In order to control Richard around the facility both the analog sticks are used; one to move forward/backward and turn around, and the other to look around. Several items will be lying on the floor, and will be spotted only when looking down. Other items will be very well hidden, so looking everywhere is very important. You can also toggle between walking and running, but running will increase your heart rate – though not to lethal levels.

The puzzles mainly consist of finding what the ghosts need so that they can free their souls, and finding your way to areas that are not initially accessible. The hardest part of the puzzles is actually locating the items needed – yes, in some cases you’ll come across the console equivalent of pixel hunting! Some ghosts must be freed in order to progress, but there are other ghosts that are optional to free. You will get different endings according to whether you’ve freed all the ghosts or not. The “real” ending (i.e. having freed all the ghosts) is very unexpected and it left me with a very positive and rewarding feeling that I had been compensated for all the trouble I went through!

At this point I need to mention a certain “puzzle” that was extremely frustrating and would probably have made me quit playing the game if I didn’t have to write this review. At some point in the game you’ll be walking on the surface of the moon and your pace is very slow and you are not able to run, but you can make long jumps. You can also fall into big gaps and die. All that would have been fine, since the gaps are very easy to jump over. The problem is that you are also required to jump on moving platforms and failure to do it properly will result in your death. And to add insult to injury, the game follows the usual, ridiculous and totally unexplained console mentality where you can only save at certain places –so you must start the platform jump over and over and over again, since there’s no way to save after each successful jump. This is totally unacceptable.

On the upside, ENB’s atmosphere is amazing. The loneliness; the darkness; the coldness; the, most of the time, total silence, with only your footsteps and your breathing sounding in your ears; the fear for your life when a hostile ghost appears and starts chasing you, accompanied by intensely forboding sounds and your heart beating faster and faster (while the joypad vibrates harder and harder!). The graphics are mainly dark and cold but nicely made – when they’re not entirely covered in fog! There is also a great visual effect of Richard’s vision deteriorating to black as his heart rate rises! Oh, and there is a ghost kid who leaves handprints on your helmet while laughing! All that builds up to a beautifully horrifying experience. Too bad the game mechanics don’t live up to its excellent presentation.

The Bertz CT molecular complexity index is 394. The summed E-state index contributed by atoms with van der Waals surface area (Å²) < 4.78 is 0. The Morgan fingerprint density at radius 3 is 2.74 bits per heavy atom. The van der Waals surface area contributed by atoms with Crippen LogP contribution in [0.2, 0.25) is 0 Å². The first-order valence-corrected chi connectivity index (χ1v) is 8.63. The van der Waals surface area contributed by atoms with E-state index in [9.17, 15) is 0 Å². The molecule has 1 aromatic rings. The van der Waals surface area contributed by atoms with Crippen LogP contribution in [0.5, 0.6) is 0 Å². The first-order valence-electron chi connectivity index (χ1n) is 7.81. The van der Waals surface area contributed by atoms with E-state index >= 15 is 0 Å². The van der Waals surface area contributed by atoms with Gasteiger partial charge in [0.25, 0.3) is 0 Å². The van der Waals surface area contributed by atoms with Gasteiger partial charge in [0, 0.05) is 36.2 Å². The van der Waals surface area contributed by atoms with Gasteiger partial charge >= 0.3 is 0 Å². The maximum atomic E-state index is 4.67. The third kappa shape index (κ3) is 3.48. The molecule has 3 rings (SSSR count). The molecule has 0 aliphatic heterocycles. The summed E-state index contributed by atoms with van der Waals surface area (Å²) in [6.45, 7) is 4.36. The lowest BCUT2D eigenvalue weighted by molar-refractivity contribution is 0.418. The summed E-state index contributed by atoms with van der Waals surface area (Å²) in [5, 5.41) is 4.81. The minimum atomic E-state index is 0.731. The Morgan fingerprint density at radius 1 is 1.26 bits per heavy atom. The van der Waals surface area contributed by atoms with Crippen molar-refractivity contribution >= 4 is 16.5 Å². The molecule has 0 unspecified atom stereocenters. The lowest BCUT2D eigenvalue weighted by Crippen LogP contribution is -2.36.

About the general sound of the game, there’s not much to say. Sounds are mainly limited to Richard’s breathing and footsteps and the intense sounds when encountering a hostile ghost. Background sounds of flickering lights, escalators, ticking watches etc can be heard here and there, and that’s about it. The dialogs are actually monologs! You will never hear Richard speak. The ghosts are the only ones that do the talking, several of them having heavy Russian accents – since there were many Russian workers in the facility.

Overall, Echo Night: Beyond is an okay game, marred mainly by its repetitiveness. It’s not a bad experience (well, except for that platforms part), but it won’t hold your attention for long. I would recommend the game to someone who wants to play an adventure game and only has access to a PS2, but not as a representative game of the genre. It might have some appeal to space horror adventure fans – especially as this is an underrepresented theme – if they can disregard the repetitive gameplay. But the rest of the adventure gamers have a good variety of adventures to choose from rather than take the risk. Make this a rental rather than a purchase and you won’t be disappointed.

Final Grade: C+



Born in Greece, 1975. Started gaming almost as soon as talking and walking! First adventure experience: Deja Vu, on my brand new Amiga 500, on September 1988 - a game that changed my life forever! Played and finished a 3-digit number of adventure games since then! Favorite adventure game: The Colonel's Bequest (coincidentally based on favorite book, Agatha Christie's Ten Little Indians (aka And Then There Were None)). Also, big fan of Survival Horror games, with Parasite Eve being my favorite (surprise!). Favorite game ever: Kick Off 2 on Amiga!The two most important people in my adventuring and reviewing career:Andreas Tsourinakis: Adventure grand master and reviewer on the greek magazine PC Master. Andreas personally took me by the hand during my first adventuring baby steps, and to him I owe a lot of my adventuring experience! Randy Sluganski: One of the greatest adventure personas worldwide! The genre would certainly not have been the same without him. Randy gave me the opportunity to be a reviewer on the biggest adventure site in the world!